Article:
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The National Academies

BTSCRP BTS-11 [Active]

Ensuring Child Safety in For-Hire Rideshare Vehicles

  Project Data
Funds: $350,000
Staff Responsibility: Richard Retting
Research Agency: Johns Hopkins University
Principal Investigator: Jonathan Eshani
Effective Date: 6/9/2020
Completion Date: 6/9/2022
Comments: Research underway

BACKGROUND

 

Child restraint systems (CRS) are a proven method for reducing injuries to children.  While there is little information on how CRS are used in rideshare vehicles and taxis, current data suggests that CRS use in taxis is much lower (5.9%) compared to personal use vehicles (92.8%) https://journals.sagepub.com/doi/pdf/10.1177/0361198119843091. In the United States, rideshare vehicle use offered by services such as Lyft and Uber, has increased dramatically in the last few years.  According to the Pew Research Center, in late 2015, only 15% of those surveyed said they had used these services (one-third had never heard of ridesharing); by the end of 2018, 36% had used such services and 3% had never heard of them. Rideshare use in urban and suburban areas seems certain to grow at a rapid pace. One issue that has received little attention is the transportation of children in rideshare vehicles, particularly child safety seat installation and use. Car seats, especially for toddlers and small children, can be bulky, heavy, and challenging to handle outside of the vehicle. Inside vehicles, the options for correct installation can be as varied as the combination of vehicles and car seats available, and traveling with two or more children adds to the complexity.  Initial surveys that examined the issue suggest widespread regulatory inconsistency on child seat use and confusion on the part of caregivers and for-hire drivers.  Moreover, there is a lack of research on best practice approaches for promoting child safety in for-hire ride share scenarios.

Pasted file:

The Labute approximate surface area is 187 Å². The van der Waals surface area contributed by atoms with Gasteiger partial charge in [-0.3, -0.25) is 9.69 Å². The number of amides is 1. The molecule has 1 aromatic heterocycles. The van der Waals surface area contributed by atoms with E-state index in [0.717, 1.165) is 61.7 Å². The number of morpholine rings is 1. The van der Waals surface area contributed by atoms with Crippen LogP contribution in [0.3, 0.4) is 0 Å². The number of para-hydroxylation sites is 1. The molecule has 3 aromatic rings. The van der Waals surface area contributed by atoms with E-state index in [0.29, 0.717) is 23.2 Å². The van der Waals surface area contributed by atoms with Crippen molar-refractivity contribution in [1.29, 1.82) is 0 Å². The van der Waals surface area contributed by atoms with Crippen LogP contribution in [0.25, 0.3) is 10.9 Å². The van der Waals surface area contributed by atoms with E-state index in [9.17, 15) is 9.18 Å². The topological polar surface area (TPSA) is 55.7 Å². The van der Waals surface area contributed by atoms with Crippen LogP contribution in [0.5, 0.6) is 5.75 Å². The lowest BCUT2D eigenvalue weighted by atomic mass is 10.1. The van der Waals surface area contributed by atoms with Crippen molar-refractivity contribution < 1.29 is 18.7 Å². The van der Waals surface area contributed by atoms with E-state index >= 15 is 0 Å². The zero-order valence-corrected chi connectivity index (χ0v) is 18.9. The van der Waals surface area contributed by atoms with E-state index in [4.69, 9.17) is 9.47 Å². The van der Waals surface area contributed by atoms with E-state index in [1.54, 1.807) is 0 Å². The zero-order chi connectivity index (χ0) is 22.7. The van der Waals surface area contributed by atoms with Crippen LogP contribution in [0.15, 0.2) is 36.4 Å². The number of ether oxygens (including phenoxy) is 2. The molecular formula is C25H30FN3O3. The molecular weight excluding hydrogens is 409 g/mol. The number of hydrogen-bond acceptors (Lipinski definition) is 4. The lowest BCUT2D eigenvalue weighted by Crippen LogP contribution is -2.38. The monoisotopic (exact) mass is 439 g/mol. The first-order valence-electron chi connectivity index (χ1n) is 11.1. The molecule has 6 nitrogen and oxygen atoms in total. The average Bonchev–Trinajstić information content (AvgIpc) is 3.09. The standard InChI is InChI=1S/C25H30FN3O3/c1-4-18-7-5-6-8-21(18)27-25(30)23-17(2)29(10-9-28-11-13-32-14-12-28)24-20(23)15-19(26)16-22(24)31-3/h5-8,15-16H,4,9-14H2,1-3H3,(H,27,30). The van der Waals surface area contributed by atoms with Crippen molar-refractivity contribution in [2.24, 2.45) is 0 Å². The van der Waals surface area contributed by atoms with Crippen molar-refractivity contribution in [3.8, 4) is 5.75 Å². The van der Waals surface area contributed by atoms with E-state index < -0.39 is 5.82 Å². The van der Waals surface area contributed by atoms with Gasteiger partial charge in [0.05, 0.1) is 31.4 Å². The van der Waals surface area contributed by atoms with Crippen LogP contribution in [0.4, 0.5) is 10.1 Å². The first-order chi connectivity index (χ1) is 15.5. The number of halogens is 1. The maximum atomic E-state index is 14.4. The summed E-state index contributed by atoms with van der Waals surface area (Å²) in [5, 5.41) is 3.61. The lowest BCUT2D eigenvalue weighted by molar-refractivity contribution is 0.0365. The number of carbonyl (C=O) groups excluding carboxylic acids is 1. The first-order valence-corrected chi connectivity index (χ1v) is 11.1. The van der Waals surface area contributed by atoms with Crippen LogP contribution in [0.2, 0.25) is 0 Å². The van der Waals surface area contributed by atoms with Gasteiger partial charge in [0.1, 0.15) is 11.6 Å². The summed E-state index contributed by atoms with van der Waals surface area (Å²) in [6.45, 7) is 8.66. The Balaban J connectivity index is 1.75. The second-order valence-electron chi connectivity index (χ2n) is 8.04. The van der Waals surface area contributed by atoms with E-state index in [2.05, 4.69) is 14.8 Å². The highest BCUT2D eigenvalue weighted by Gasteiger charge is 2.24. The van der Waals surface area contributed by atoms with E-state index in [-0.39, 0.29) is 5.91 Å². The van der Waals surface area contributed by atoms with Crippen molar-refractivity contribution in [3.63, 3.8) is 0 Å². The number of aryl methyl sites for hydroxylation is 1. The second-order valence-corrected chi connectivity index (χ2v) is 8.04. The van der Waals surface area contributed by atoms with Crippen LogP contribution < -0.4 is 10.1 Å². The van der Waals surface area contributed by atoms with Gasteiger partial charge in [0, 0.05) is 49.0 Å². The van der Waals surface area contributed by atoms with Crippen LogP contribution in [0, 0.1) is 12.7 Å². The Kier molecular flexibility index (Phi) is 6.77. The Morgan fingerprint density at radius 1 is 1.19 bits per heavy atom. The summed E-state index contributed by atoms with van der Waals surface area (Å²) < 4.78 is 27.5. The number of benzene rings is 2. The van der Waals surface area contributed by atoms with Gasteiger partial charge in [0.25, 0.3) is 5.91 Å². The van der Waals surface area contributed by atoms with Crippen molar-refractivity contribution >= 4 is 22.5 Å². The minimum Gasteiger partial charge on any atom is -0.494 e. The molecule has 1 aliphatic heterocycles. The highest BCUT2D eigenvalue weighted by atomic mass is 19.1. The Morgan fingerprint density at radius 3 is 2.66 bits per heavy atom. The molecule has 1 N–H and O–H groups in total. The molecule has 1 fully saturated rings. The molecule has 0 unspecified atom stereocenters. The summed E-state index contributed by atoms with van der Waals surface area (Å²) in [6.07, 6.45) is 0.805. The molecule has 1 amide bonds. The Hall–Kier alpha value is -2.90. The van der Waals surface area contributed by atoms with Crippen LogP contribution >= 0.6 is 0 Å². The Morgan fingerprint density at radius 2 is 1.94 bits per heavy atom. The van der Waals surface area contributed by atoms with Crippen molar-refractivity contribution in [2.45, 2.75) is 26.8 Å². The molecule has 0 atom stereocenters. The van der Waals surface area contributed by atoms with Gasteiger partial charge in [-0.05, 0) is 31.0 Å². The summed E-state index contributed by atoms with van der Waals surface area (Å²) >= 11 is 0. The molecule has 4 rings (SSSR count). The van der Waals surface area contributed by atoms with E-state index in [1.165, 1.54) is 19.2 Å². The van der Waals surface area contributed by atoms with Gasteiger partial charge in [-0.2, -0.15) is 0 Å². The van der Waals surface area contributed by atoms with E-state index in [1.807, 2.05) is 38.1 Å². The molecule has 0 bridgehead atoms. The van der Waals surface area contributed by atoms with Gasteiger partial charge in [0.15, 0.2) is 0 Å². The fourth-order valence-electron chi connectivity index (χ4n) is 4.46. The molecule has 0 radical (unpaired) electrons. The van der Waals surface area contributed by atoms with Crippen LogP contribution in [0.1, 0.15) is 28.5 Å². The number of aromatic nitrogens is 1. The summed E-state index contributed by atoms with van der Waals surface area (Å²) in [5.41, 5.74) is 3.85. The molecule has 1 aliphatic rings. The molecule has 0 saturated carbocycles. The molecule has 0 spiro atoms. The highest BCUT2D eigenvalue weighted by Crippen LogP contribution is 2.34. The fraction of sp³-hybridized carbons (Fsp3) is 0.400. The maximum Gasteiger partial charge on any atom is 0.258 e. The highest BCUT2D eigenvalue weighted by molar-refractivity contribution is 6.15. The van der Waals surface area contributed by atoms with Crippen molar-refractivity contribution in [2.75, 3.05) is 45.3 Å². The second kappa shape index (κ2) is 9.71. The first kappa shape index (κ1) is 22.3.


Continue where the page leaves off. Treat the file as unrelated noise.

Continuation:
Child passenger safety inspection stations are places or events where parents and caregivers can receive assistance from certified Child Passenger Safety (CPS) technicians. Prior research has suggested that primary care providers and child passenger safety technicians may be important conduits of child passenger safety information to caregivers, but more research is needed given the rapidly evolving rideshare environment.

 

OBJECTIVE

 

The objective of this research is to develop a guide to identify and prioritize the types of behavioral interventions needed to improve child passenger (defined as children under 13 years of age) safety in the for-hire rideshare environment, including taxis.  The guide should include tools, policy alternatives, educational strategies and messages, corporate best practices, and other relevant approaches to promote child passenger safety through increased child restraint system use.

 

The final deliverables shall include (1) the guide to identify and prioritize the types of behavioral interventions needed to improve child passenger (defined as children under 13 years of age) safety in the for-hire rideshare environment, including taxis; (2) a final report documenting the entire project and incorporating all other specified deliverable products of the research; (3) an electronic presentation of the guidance that can be tailored for specific audiences; (4) a technical memorandum describing the strengths and limitations of the research and recommendations for additional research; and (5) a stand-alone technical memorandum titled “Implementation of Research Findings and Products (see Special Note B for additional information).

STATUS: Research underway.

 

 

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